McNitt said the company has used flat-fee agreements for predictable work like trademarks and copyrights, although he’d like to expand beyond that. He said international law firms Sourcefire works with are much more likely to embrace alternative-billing methods than their counterparts in the United States.

“I would prefer to move to more alternative-fee arrangements because it would give me greater predictability for my outside counsel spend, but I found that the U.S. firms are not yet set up in a way that it would work,” he said. “You’d end up having to drag the firm along, which is not a very efficient way to work.”

But even big local firms haven’t pushed too hard on changing billing models. Karen Singer, general counsel for Corporate Office Properties Trust — a Columbia-based real estate investment trust with a $2.26 billion market cap — has only used alternative fee arrangements on collections cases. Those cases often take more work to collect on after a judgment is won, she said.

The move came about six months ago.

“It actually happened organically because when we were using [the firm] for collections cases we would get a judgment but not be able to collect on the judgment,” Singer said. “We decided to weigh whether it was worth it to go forward with these cases.”

The solution was a hybrid billable-hour and contingency-fee setup, where COPT pays the firm hourly for the initial case, and then only pays a portion of the collection if it can recoup the money.

Although it is too early to tell whether the model will save the company money in the long run, Singer said her budget is on target.

Companies like COPT or Constellation could force the alternative-billing agenda, but, for the most part, they have chosen to gradually change the way they work with outside counsel.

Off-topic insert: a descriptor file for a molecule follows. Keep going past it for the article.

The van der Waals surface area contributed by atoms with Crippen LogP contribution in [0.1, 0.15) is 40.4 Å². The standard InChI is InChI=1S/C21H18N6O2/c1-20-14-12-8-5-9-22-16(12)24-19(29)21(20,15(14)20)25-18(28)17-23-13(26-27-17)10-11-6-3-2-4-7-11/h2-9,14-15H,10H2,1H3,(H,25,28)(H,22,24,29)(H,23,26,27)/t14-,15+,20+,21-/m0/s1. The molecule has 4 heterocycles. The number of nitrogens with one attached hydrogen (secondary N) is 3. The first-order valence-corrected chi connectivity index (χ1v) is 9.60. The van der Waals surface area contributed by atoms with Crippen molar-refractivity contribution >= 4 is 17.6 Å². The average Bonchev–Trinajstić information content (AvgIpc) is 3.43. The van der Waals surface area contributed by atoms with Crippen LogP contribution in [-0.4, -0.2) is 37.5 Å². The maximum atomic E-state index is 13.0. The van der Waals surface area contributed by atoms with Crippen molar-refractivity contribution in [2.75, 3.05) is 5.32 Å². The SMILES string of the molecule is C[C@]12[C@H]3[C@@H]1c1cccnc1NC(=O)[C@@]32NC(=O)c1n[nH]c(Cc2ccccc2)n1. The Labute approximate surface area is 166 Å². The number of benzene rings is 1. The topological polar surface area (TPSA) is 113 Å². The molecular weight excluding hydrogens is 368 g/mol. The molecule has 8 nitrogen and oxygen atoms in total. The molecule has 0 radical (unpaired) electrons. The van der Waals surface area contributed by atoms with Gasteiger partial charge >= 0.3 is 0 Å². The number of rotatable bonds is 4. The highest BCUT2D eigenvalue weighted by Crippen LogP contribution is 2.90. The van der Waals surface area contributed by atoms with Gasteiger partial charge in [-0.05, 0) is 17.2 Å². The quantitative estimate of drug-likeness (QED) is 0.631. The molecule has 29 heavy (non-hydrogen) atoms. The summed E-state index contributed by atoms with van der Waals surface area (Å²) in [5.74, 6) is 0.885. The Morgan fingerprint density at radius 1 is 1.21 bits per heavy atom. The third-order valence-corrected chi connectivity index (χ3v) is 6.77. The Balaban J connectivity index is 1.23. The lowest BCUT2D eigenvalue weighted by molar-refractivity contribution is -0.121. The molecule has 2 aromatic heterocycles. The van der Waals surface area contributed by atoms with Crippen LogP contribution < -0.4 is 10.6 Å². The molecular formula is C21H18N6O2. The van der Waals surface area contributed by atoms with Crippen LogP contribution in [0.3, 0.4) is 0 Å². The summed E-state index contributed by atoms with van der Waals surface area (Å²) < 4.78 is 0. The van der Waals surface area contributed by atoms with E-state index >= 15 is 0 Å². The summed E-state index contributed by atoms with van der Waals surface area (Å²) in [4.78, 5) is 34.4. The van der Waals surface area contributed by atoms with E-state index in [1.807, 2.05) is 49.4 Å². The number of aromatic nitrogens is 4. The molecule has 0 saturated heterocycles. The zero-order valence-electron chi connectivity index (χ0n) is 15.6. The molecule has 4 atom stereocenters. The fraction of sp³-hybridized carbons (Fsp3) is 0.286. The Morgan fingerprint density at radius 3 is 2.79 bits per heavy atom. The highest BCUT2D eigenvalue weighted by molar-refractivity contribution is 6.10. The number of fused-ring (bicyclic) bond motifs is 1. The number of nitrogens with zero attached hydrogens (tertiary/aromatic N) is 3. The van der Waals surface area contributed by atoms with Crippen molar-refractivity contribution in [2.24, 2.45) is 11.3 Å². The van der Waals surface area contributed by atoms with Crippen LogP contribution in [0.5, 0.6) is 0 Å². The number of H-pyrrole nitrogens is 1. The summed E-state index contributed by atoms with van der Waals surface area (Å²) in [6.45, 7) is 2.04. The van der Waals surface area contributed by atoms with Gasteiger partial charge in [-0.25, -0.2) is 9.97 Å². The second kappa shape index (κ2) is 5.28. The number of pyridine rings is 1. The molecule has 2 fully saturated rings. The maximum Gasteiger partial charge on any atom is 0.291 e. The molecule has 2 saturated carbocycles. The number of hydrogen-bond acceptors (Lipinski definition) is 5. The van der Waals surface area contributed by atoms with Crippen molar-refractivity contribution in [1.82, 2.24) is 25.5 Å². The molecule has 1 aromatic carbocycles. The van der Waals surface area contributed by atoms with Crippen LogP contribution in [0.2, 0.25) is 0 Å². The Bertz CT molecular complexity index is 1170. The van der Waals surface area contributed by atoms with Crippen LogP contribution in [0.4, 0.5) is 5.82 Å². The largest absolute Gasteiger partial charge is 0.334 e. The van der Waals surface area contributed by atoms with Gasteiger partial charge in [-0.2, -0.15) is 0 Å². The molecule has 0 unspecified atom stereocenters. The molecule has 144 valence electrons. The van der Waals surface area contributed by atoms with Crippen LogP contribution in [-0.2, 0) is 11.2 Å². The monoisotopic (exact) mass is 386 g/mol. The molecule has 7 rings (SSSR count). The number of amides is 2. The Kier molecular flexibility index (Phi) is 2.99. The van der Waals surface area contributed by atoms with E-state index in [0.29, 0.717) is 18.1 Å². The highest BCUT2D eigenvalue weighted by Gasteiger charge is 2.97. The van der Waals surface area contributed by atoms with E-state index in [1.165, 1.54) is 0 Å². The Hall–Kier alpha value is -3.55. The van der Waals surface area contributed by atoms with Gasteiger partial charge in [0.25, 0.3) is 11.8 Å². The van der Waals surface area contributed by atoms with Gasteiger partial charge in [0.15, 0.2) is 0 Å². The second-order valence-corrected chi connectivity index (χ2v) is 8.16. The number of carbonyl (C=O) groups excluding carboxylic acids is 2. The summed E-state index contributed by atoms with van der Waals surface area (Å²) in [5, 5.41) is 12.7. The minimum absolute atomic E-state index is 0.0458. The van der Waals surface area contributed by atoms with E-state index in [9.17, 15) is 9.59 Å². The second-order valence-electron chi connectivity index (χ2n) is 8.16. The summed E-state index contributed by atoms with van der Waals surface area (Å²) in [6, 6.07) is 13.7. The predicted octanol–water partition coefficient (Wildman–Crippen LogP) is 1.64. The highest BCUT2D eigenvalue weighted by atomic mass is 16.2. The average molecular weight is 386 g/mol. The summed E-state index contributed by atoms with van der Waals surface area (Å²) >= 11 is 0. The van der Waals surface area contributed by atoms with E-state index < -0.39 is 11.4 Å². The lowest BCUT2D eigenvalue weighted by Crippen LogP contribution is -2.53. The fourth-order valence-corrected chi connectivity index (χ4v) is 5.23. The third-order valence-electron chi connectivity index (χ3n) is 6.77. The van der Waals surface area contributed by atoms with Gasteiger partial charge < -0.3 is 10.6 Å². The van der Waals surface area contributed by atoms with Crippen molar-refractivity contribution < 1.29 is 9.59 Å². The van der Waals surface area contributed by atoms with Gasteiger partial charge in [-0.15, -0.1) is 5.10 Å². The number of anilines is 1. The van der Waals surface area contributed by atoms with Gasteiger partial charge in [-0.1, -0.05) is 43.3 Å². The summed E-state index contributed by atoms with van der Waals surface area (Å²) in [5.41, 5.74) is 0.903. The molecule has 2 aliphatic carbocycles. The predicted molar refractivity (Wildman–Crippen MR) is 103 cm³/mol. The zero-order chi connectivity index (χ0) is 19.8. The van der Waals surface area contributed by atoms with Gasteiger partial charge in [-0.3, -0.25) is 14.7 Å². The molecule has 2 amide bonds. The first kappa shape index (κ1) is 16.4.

“We could be a tad bit more aggressive, but partly because I practiced outside for so many years … I actually want to have a positive relationship with my law firms,” Berardesco said.

He said he remembers being in private practice and returning to his desk to find five messages, and having to decide which to return first.

Berardesco said he wants Constellation’s to be the first call the lawyer returns — not because it pays a lot of money, but because the working relationship is good.

Wagonheim, the Hunt Valley lawyer, couldn’t agree more.

He recognizes that in the short term his Empty Hourglass plan could lose money. Contracts could take longer than expected to review, gobbling up precious hours.

That’s not an inconsequential risk for small firms, as Rubin pointed out.

While it’s easier to be flexible on billing with a two-person firm than a 200-person firm, “I usually end up spending more time than what the client is being billed for,” he said. And if he does, he takes more of a hit than a larger firm would, where inefficiencies can be averaged out among the many lawyers.

But in the long term, both lawyers hope to make up for any short-term losses through long-term client loyalty.

“This program is not in and of itself going to make money, but it’s not designed to make money,” Wagonheim said. “This program is designed to make it easier to build relationships with our clients.”